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Is facial recognition an option as we look for coronavirus answers?

The global picture surrounding the spread of coronavirus (COVID-19) is changing by the hour in every nation. This includes the closure of Australia’s borders on March 18 and on March 23, forced closures of pubs, clubs, restaurants and cafes.

Is facial recognition an option as we look for coronavirus answers?

25/3/20, 9:00 am

The global picture surrounding the spread of coronavirus (COVID-19) is changing by the hour in every nation. This includes the closure of Australia’s borders on March 18 and on March 23, forced closures of pubs, clubs, restaurants and cafes. Since then Australian States and Territories have been sequentially closing their borders to almost all non-essential travel.

The one-and-a-half metre rule is doing its bit to curb the spread of COVID-19, but it isn’t foolproof.

Coronavirus (COVID-19) is placing a stark focus on the health risks associated with human touch.

Can Facial Recognition Help With Health Measures?

In recent weeks, Australian transport staff have been disinfecting tap on points at public transport entry and exit points.

Facial recognition could do away with the need for the touch or “tap” element in travel entirely.

This technology exists now and some Australian governments are considering facial recognition trials in their transport networks with a view to a future uptake. The pandemic is likely to see these plans fast-tracked.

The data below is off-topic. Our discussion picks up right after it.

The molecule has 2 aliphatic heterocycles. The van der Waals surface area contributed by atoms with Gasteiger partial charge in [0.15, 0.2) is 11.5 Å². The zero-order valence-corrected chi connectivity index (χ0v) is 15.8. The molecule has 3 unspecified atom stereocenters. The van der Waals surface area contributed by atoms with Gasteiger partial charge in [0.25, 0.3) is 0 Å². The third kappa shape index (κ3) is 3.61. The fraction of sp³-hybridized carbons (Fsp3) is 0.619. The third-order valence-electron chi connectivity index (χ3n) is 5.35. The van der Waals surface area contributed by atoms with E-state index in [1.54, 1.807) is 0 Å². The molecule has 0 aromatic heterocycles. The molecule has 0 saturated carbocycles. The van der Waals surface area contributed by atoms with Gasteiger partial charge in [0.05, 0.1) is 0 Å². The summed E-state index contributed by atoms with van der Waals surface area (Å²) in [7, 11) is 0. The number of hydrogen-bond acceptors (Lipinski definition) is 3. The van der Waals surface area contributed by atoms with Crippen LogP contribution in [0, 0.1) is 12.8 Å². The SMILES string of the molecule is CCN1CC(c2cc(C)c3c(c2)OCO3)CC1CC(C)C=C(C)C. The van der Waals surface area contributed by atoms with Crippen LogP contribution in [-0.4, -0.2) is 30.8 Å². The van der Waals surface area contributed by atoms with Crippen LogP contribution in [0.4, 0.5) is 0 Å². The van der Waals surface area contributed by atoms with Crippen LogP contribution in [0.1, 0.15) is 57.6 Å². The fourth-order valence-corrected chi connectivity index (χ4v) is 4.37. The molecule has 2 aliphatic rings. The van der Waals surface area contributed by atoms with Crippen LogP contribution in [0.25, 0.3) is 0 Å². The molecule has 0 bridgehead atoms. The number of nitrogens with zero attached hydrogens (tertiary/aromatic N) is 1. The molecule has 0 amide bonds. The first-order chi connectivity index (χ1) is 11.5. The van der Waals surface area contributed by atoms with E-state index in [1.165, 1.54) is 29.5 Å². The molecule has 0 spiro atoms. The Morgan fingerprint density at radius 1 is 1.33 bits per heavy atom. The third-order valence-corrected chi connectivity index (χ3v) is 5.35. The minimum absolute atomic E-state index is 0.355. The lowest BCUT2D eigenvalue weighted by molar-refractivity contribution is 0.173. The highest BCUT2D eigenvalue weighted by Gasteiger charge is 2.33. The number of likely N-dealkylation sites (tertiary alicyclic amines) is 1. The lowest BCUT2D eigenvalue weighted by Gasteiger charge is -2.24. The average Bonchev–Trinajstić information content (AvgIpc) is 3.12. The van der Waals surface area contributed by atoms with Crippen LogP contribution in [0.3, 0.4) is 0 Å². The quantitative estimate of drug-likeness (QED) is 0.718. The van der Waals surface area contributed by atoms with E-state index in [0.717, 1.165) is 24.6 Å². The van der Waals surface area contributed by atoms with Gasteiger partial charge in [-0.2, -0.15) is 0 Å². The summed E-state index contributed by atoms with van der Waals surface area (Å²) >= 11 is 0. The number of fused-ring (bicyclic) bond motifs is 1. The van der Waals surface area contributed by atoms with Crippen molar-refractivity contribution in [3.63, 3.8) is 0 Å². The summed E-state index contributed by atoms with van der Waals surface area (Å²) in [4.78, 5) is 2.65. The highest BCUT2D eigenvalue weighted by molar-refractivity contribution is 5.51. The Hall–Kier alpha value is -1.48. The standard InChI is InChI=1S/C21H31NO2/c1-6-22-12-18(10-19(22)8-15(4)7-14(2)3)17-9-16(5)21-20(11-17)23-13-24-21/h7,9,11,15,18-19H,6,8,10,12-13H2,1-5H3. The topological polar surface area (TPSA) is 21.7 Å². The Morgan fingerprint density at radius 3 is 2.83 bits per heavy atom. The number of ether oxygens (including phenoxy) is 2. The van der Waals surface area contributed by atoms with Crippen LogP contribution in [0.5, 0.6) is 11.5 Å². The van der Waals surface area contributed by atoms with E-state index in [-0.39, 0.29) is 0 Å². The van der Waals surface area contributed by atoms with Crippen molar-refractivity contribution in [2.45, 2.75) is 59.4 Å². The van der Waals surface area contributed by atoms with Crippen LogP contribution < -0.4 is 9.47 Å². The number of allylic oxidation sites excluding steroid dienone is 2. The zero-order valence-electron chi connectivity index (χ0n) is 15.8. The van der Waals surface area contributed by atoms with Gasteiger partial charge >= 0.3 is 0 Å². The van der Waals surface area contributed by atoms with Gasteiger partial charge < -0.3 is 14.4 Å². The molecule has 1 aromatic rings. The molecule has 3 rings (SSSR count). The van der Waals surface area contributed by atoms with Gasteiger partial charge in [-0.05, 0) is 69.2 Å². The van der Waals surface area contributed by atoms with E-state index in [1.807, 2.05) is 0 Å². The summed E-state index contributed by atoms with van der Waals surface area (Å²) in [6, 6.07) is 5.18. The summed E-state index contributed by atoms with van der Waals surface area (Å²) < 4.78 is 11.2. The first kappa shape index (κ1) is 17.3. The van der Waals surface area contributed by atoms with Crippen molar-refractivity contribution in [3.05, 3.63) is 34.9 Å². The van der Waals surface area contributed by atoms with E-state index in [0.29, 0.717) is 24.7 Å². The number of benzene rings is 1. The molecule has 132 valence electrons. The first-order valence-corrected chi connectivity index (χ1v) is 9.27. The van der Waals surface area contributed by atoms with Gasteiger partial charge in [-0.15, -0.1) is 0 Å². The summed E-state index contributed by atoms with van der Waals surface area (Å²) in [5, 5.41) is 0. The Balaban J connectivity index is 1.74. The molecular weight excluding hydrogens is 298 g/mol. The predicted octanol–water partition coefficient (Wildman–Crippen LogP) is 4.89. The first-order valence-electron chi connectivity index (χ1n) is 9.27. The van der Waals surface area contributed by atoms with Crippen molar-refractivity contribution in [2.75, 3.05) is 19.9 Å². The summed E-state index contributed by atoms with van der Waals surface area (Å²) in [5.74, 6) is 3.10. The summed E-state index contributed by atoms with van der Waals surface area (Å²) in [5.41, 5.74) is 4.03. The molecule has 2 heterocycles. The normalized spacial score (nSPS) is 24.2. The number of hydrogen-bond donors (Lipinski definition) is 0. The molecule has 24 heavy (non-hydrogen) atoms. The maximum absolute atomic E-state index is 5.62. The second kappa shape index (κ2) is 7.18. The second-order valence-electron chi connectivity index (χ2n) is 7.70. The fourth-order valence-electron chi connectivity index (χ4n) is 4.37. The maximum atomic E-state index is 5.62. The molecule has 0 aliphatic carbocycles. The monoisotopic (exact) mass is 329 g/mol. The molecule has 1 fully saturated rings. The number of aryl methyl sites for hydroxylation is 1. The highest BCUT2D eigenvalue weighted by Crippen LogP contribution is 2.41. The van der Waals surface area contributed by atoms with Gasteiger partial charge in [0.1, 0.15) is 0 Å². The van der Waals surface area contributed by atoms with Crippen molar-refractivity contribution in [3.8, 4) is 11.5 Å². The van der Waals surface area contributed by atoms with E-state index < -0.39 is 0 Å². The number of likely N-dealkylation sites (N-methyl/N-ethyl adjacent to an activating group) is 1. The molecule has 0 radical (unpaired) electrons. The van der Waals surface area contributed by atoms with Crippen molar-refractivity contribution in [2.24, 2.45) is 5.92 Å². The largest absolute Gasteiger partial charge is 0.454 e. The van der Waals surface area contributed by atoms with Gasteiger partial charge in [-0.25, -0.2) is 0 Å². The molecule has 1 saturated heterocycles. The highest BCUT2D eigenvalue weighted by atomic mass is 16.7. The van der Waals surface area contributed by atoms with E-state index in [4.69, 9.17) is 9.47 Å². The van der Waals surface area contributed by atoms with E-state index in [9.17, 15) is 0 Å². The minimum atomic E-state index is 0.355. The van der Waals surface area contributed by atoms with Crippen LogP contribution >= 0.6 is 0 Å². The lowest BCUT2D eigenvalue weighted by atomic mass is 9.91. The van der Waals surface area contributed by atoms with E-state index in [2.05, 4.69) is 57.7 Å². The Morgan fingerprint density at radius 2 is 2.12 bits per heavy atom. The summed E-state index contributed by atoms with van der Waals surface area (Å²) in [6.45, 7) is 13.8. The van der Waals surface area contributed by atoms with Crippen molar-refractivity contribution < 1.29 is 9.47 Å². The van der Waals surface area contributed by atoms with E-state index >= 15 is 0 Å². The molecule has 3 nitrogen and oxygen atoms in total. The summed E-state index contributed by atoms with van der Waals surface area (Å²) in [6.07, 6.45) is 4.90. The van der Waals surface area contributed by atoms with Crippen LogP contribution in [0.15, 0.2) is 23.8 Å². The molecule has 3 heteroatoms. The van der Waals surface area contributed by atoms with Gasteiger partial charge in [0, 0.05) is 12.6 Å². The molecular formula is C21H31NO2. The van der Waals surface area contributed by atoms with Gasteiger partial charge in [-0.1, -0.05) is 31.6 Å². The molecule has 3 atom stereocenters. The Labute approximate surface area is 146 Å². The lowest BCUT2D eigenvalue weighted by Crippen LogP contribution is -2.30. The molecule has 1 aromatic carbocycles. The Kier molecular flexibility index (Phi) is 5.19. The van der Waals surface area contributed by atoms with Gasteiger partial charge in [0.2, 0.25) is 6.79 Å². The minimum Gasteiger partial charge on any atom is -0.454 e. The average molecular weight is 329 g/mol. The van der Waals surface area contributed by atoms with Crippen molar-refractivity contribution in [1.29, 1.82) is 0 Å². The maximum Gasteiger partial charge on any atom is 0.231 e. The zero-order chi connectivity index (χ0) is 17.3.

Notwithstanding the obvious health benefits of thousands of commuters not having to physically touch a card reader each time they pass through an entry or exit point, just think of the improvements in speed of people movement and safety at crowded train stations and ferry and bus terminals.

A passenger’s face would be their ticket to ride, their payment linked through facial recognition to a bank account or credit card, relieving the need for gates that open and close.

Other Applications

Airlines have successfully trialed facial recognition at some of the world’s busiest airports in a kerb-to-aircraft-seat concept, improving speed of processing and getting passengers to where they want to be, faster and with less stress.

Corporate offices can use facial recognition to validate entry to buildings, doing away with the need for lanyards and those creamy-white ID cards.

Biometrics technology can also be applied to tackle student attendance. When online classes become more prevalent due to the COVID-19 outbreak, facial recognition ensures that a person whose image is captured on registration is the same person attending class.

This will become even more crucial if in the near future the examination season is forced to be held remotely.

It may just turn out that when we get through all of this, facial recognition may be a healthier, faster way to move through our daily lives.


Roger White
Corporate Communications Manager
roger.white@nec.com.au

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